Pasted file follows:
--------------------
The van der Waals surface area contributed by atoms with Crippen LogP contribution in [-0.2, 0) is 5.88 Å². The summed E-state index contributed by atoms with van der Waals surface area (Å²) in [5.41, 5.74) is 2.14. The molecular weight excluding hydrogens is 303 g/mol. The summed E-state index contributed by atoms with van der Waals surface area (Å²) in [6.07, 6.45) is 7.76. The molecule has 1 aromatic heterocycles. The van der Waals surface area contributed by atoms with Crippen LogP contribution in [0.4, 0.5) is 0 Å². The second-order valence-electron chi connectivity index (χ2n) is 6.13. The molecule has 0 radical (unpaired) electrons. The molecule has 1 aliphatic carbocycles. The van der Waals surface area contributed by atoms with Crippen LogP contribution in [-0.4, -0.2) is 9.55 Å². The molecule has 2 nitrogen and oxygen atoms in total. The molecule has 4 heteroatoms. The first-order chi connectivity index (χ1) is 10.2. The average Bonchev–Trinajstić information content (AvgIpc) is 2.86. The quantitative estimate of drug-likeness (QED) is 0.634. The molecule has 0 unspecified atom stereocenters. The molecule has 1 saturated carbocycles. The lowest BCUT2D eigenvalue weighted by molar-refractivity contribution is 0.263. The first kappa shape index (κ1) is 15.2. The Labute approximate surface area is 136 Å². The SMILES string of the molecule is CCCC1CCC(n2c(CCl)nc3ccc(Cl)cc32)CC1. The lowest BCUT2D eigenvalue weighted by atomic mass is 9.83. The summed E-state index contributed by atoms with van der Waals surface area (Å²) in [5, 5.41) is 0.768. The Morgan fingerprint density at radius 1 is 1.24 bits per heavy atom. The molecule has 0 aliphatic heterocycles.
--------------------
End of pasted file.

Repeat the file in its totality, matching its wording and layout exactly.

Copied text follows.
The van der Waals surface area contributed by atoms with Crippen LogP contribution in [-0.2, 0) is 5.88 Å². The summed E-state index contributed by atoms with van der Waals surface area (Å²) in [5.41, 5.74) is 2.14. The molecular weight excluding hydrogens is 303 g/mol. The summed E-state index contributed by atoms with van der Waals surface area (Å²) in [6.07, 6.45) is 7.76. The molecule has 1 aromatic heterocycles. The van der Waals surface area contributed by atoms with Crippen LogP contribution in [0.4, 0.5) is 0 Å². The second-order valence-electron chi connectivity index (χ2n) is 6.13. The molecule has 0 radical (unpaired) electrons. The molecule has 1 aliphatic carbocycles. The van der Waals surface area contributed by atoms with Crippen LogP contribution in [-0.4, -0.2) is 9.55 Å². The molecule has 2 nitrogen and oxygen atoms in total. The molecule has 4 heteroatoms. The first-order chi connectivity index (χ1) is 10.2. The average Bonchev–Trinajstić information content (AvgIpc) is 2.86. The quantitative estimate of drug-likeness (QED) is 0.634. The molecule has 0 unspecified atom stereocenters. The molecule has 1 saturated carbocycles. The lowest BCUT2D eigenvalue weighted by molar-refractivity contribution is 0.263. The first kappa shape index (κ1) is 15.2. The Labute approximate surface area is 136 Å². The SMILES string of the molecule is CCCC1CCC(n2c(CCl)nc3ccc(Cl)cc32)CC1. The lowest BCUT2D eigenvalue weighted by atomic mass is 9.83. The summed E-state index contributed by atoms with van der Waals surface area (Å²) in [5, 5.41) is 0.768. The Morgan fingerprint density at radius 1 is 1.24 bits per heavy atom. The molecule has 0 aliphatic heterocycles.